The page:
In comp.theory olcott <NoOne@nowhere.com> wrote:
The x86utm operating system was created so that the halting problem
could be examined concretely in the high level language of C. H is a
function written in C that analyzes the x86 machine language execution
trace of other functions written in C. H recognizes simple cases of
infinite recursion and infinite loops. The conventional halting
problem proof counter-example template is shown to simply be an input
that does not halt.
H simulates its input with an x86 emulator until it determines that
its input would never halt. As soon as H recognizes that its input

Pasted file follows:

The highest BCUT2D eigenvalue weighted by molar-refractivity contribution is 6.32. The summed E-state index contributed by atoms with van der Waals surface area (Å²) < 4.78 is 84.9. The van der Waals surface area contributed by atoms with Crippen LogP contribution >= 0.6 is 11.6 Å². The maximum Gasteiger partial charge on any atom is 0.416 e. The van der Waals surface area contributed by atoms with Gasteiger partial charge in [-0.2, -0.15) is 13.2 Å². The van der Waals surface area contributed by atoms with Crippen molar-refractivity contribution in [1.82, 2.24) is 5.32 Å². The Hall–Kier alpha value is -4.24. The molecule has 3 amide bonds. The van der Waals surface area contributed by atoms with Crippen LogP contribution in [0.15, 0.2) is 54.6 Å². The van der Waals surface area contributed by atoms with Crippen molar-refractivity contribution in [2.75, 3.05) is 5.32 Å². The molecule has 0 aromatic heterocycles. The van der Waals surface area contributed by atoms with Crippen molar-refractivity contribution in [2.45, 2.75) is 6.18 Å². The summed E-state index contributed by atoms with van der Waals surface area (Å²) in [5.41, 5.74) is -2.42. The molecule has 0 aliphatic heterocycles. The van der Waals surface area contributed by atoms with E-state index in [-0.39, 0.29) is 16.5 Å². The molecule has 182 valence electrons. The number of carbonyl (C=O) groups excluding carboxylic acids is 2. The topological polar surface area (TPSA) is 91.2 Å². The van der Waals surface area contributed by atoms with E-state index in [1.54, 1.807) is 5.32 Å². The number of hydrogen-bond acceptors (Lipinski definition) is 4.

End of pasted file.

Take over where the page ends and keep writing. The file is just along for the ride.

would never halt it stops simulating this input and returns 0. For
inputs that do halt H acts exactly as if it was an x86 emulator and
simply runs its input to completion and then returns 1.
In computability theory, the halting problem is the problem of
determining, from a description of an arbitrary computer program
and an input, whether the program will finish running, or continue
to run forever. https://en.wikipedia.org/wiki/Halting_problem
Simulating partial halt decider H correctly decides that P(P) never
halts (V2)
If you wanted a truly honest debate about your "proof", you would make
the source code for H available, assuming it actually exists.
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